When it does become clear that a hospital has reached crisis point, decisions about its future should be made as quickly as possible. However, we are concerned that the current timetable for the failure process is not long enough to properly consult local people and meet the four tests laid down by the government for significant service change.

Chris Ham, chief executive, King’s Fund

 

This is the first time an NHS Trust has been through the new ‘regime for unsustainable NHS providers’ as a result of financial failure. It was unchartedterritory and therefore important that there is now reflection on how this has been implemented and to learn from what has happened.

There have been concerns that the consultation period was too short and that local people needed more time to get their views across, particularly those who were in neighbouring health economies. Changing hospital structures and the way care is delivered is never easy, but it is essential that there is close cooperation with clinicians and local people so that there is full consideration of all the issues.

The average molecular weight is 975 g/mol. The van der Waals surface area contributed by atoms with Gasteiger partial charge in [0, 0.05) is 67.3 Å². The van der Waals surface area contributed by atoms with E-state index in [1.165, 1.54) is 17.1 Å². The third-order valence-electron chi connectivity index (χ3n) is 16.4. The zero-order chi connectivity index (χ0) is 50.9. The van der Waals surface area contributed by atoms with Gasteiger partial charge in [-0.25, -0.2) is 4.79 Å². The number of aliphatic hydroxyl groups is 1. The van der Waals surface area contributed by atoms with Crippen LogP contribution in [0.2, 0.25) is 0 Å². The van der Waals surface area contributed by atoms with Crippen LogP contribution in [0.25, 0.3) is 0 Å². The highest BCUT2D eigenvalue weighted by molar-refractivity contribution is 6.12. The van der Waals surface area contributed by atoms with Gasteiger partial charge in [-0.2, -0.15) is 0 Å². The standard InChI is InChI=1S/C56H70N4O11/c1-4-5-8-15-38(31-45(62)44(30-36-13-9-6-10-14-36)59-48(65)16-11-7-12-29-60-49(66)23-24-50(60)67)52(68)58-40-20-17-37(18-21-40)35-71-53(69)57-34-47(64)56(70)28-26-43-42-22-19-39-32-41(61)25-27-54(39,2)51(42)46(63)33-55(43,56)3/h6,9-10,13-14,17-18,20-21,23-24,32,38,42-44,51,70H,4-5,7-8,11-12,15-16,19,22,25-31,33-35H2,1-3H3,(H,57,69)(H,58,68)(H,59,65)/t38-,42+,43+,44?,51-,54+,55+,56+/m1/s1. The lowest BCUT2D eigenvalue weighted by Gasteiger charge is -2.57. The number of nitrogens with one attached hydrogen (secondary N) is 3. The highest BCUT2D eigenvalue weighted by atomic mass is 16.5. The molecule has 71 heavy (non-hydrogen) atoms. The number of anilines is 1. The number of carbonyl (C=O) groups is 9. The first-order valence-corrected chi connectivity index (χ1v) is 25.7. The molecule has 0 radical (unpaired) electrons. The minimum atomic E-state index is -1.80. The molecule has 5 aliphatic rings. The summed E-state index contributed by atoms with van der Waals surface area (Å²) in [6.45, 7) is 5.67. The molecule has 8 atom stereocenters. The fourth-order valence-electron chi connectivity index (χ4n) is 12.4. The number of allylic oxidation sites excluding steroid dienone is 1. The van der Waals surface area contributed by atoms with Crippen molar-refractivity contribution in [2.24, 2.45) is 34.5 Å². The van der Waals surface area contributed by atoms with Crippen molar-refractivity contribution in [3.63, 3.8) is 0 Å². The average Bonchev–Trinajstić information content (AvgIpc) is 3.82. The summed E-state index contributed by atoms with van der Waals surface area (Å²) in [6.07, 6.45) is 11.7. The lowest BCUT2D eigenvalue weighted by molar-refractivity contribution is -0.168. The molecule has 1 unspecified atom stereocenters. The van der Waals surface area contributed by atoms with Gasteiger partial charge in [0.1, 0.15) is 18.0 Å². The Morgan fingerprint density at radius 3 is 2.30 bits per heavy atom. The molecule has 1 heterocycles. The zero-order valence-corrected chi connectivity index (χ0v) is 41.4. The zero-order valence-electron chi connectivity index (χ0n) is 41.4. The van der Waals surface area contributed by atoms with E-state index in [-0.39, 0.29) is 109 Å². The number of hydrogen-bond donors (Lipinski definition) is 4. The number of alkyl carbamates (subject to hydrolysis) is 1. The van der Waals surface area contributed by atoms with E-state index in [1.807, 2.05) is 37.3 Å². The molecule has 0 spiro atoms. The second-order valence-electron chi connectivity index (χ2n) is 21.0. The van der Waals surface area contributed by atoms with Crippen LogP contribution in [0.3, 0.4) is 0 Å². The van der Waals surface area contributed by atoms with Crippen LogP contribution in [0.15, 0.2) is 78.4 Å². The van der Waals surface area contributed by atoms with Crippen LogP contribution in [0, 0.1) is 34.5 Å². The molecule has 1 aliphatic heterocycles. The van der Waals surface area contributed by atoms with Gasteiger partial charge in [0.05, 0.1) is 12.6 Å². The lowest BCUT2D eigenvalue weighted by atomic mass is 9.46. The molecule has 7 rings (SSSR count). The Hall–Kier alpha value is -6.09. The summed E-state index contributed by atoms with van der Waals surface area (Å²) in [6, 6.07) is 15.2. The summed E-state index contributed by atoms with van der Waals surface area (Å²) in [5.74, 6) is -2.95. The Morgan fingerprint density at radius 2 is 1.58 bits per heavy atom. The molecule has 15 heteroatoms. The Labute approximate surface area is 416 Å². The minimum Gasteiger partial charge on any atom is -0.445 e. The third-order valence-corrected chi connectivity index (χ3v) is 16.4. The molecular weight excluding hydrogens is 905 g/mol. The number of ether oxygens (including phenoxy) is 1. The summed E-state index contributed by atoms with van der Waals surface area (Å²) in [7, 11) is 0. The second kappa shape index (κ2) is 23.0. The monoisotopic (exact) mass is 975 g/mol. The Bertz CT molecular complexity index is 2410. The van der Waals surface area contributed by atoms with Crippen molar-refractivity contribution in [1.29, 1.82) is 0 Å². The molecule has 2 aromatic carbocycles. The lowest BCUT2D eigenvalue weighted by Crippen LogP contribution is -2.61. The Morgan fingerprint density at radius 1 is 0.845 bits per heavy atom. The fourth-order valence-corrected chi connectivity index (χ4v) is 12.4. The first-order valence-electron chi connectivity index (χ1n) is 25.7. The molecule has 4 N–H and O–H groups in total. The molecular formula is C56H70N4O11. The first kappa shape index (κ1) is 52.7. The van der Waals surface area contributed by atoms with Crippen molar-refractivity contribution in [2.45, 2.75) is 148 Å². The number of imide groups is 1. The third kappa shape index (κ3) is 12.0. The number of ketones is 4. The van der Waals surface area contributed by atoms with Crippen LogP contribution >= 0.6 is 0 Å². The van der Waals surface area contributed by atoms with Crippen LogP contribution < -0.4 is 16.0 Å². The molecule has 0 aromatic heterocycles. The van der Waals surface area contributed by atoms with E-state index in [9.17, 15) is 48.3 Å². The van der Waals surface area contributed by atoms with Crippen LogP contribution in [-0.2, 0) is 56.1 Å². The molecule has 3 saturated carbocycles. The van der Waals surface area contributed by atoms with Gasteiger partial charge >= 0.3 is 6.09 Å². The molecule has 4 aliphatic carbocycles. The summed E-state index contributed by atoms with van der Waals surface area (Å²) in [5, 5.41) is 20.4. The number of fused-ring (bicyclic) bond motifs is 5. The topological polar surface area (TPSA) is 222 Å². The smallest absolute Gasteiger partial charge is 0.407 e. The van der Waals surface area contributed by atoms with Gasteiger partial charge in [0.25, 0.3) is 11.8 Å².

The BMA has been providing support to affected members and this will continue as we advise those doctors about how they can deal with the transition process.

BMA

 

Everyone across South East London deserves the best possible services and [health secretary Jeremy Hunt] has made the right decision on all but one of [the trust special administrator’s] recommendations. On Lewisham Hospital A&E however, he is sadly delaying the inevitable and costing the taxpayer more. In an economy in which national debt continues to rise, to choose a solution that increases financial risk and debt is regrettable.

It’s all very well intending the A&E to be smaller and focus on older people, but the reality is that people use their local A&E as an alternative to their GP and attendance across the country rises year on year. Added to this in North London commissioners are trying to close the smaller A&Es. If it remains open, people will use it as before. Unfortunately sentimentality and politics have left us with a solution that is unsustainable in the long term and will have to be revisited yet again in the future.

2020 Health

Have your say